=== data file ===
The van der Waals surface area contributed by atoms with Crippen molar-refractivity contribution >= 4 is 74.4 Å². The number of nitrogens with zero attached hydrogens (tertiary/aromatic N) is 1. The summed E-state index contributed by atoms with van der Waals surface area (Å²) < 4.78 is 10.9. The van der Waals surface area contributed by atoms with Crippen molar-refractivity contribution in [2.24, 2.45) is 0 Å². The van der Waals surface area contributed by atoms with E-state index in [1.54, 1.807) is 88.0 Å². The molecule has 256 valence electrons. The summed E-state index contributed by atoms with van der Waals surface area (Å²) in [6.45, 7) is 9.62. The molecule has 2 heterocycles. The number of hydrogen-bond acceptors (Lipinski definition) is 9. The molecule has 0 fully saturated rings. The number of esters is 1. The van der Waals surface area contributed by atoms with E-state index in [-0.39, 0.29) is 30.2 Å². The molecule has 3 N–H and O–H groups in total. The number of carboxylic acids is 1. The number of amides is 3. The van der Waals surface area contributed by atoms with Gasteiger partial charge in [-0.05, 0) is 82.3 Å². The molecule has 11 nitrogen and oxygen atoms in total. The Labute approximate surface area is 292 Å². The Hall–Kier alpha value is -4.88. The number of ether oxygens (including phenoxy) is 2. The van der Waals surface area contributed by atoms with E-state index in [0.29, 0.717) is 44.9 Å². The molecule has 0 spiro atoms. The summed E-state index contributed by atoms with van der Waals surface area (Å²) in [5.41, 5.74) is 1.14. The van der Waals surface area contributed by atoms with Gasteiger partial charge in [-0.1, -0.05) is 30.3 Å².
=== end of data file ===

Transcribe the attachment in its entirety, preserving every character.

The van der Waals surface area contributed by atoms with Crippen molar-refractivity contribution >= 4 is 74.4 Å². The number of nitrogens with zero attached hydrogens (tertiary/aromatic N) is 1. The summed E-state index contributed by atoms with van der Waals surface area (Å²) < 4.78 is 10.9. The van der Waals surface area contributed by atoms with Crippen molar-refractivity contribution in [2.24, 2.45) is 0 Å². The van der Waals surface area contributed by atoms with E-state index in [1.54, 1.807) is 88.0 Å². The molecule has 256 valence electrons. The summed E-state index contributed by atoms with van der Waals surface area (Å²) in [6.45, 7) is 9.62. The molecule has 2 heterocycles. The number of hydrogen-bond acceptors (Lipinski definition) is 9. The molecule has 0 fully saturated rings. The number of esters is 1. The van der Waals surface area contributed by atoms with E-state index in [-0.39, 0.29) is 30.2 Å². The molecule has 3 N–H and O–H groups in total. The number of carboxylic acids is 1. The number of amides is 3. The van der Waals surface area contributed by atoms with Gasteiger partial charge in [-0.05, 0) is 82.3 Å². The molecule has 11 nitrogen and oxygen atoms in total. The Labute approximate surface area is 292 Å². The Hall–Kier alpha value is -4.88. The number of ether oxygens (including phenoxy) is 2. The van der Waals surface area contributed by atoms with E-state index in [0.29, 0.717) is 44.9 Å². The molecule has 0 spiro atoms. The summed E-state index contributed by atoms with van der Waals surface area (Å²) in [5.41, 5.74) is 1.14. The van der Waals surface area contributed by atoms with Gasteiger partial charge in [-0.1, -0.05) is 30.3 Å².